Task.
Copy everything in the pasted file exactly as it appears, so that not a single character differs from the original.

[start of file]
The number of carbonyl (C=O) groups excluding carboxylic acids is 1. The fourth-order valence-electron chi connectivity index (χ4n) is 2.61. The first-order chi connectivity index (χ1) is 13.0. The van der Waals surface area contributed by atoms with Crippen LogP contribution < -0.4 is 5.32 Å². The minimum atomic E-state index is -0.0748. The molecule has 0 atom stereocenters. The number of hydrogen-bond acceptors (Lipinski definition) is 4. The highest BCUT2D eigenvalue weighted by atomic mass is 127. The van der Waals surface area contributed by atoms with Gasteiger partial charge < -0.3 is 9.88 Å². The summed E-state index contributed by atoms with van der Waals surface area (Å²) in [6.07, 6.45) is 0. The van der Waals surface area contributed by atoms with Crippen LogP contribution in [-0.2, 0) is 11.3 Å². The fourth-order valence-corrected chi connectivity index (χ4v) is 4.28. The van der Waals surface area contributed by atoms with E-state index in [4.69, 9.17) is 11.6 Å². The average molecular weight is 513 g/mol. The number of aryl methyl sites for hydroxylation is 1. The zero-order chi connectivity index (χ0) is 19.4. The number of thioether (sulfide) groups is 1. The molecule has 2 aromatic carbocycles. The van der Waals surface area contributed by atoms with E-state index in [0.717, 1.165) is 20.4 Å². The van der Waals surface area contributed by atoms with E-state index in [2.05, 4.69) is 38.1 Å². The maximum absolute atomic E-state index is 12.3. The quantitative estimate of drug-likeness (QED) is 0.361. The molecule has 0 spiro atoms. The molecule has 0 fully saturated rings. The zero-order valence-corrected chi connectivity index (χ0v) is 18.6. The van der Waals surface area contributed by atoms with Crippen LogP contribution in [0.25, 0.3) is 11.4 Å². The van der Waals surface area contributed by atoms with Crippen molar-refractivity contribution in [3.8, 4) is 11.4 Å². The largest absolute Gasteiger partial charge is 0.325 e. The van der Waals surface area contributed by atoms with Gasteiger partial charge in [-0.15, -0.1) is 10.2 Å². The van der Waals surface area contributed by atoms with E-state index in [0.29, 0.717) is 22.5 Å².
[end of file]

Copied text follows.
The number of carbonyl (C=O) groups excluding carboxylic acids is 1. The fourth-order valence-electron chi connectivity index (χ4n) is 2.61. The first-order chi connectivity index (χ1) is 13.0. The van der Waals surface area contributed by atoms with Crippen LogP contribution < -0.4 is 5.32 Å². The minimum atomic E-state index is -0.0748. The molecule has 0 atom stereocenters. The number of hydrogen-bond acceptors (Lipinski definition) is 4. The highest BCUT2D eigenvalue weighted by atomic mass is 127. The van der Waals surface area contributed by atoms with Gasteiger partial charge < -0.3 is 9.88 Å². The summed E-state index contributed by atoms with van der Waals surface area (Å²) in [6.07, 6.45) is 0. The van der Waals surface area contributed by atoms with Crippen LogP contribution in [-0.2, 0) is 11.3 Å². The fourth-order valence-corrected chi connectivity index (χ4v) is 4.28. The van der Waals surface area contributed by atoms with E-state index in [4.69, 9.17) is 11.6 Å². The average molecular weight is 513 g/mol. The number of aryl methyl sites for hydroxylation is 1. The zero-order chi connectivity index (χ0) is 19.4. The number of thioether (sulfide) groups is 1. The molecule has 2 aromatic carbocycles. The van der Waals surface area contributed by atoms with E-state index in [0.717, 1.165) is 20.4 Å². The van der Waals surface area contributed by atoms with E-state index in [2.05, 4.69) is 38.1 Å². The maximum absolute atomic E-state index is 12.3. The quantitative estimate of drug-likeness (QED) is 0.361. The molecule has 0 spiro atoms. The molecule has 0 fully saturated rings. The zero-order valence-corrected chi connectivity index (χ0v) is 18.6. The van der Waals surface area contributed by atoms with Crippen LogP contribution in [0.25, 0.3) is 11.4 Å². The van der Waals surface area contributed by atoms with Crippen molar-refractivity contribution in [3.8, 4) is 11.4 Å². The largest absolute Gasteiger partial charge is 0.325 e. The van der Waals surface area contributed by atoms with Gasteiger partial charge in [-0.15, -0.1) is 10.2 Å². The van der Waals surface area contributed by atoms with E-state index in [0.29, 0.717) is 22.5 Å².